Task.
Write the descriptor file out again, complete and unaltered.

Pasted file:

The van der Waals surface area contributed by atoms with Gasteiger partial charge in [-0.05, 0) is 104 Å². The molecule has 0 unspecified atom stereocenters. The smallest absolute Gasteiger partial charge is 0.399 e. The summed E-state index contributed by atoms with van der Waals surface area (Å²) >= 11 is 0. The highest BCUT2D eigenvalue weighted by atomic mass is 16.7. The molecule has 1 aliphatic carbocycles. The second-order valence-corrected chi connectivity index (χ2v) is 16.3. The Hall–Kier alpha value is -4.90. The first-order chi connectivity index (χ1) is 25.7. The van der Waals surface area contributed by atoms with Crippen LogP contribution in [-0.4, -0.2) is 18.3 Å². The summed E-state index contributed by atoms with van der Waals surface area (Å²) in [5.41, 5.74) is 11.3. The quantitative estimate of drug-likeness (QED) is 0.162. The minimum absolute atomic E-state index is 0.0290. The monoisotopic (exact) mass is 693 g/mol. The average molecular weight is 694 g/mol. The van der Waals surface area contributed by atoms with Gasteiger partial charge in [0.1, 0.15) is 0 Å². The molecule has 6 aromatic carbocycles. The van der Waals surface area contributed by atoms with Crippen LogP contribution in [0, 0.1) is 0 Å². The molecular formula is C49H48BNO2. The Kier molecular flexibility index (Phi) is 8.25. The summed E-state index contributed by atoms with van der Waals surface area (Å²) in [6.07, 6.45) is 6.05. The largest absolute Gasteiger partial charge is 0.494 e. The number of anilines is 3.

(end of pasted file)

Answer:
The van der Waals surface area contributed by atoms with Gasteiger partial charge in [-0.05, 0) is 104 Å². The molecule has 0 unspecified atom stereocenters. The smallest absolute Gasteiger partial charge is 0.399 e. The summed E-state index contributed by atoms with van der Waals surface area (Å²) >= 11 is 0. The highest BCUT2D eigenvalue weighted by atomic mass is 16.7. The molecule has 1 aliphatic carbocycles. The second-order valence-corrected chi connectivity index (χ2v) is 16.3. The Hall–Kier alpha value is -4.90. The first-order chi connectivity index (χ1) is 25.7. The van der Waals surface area contributed by atoms with Crippen LogP contribution in [-0.4, -0.2) is 18.3 Å². The summed E-state index contributed by atoms with van der Waals surface area (Å²) in [5.41, 5.74) is 11.3. The quantitative estimate of drug-likeness (QED) is 0.162. The minimum absolute atomic E-state index is 0.0290. The monoisotopic (exact) mass is 693 g/mol. The average molecular weight is 694 g/mol. The van der Waals surface area contributed by atoms with Gasteiger partial charge in [0.1, 0.15) is 0 Å². The molecule has 6 aromatic carbocycles. The van der Waals surface area contributed by atoms with Crippen LogP contribution in [0, 0.1) is 0 Å². The molecular formula is C49H48BNO2. The Kier molecular flexibility index (Phi) is 8.25. The summed E-state index contributed by atoms with van der Waals surface area (Å²) in [6.07, 6.45) is 6.05. The largest absolute Gasteiger partial charge is 0.494 e. The number of anilines is 3.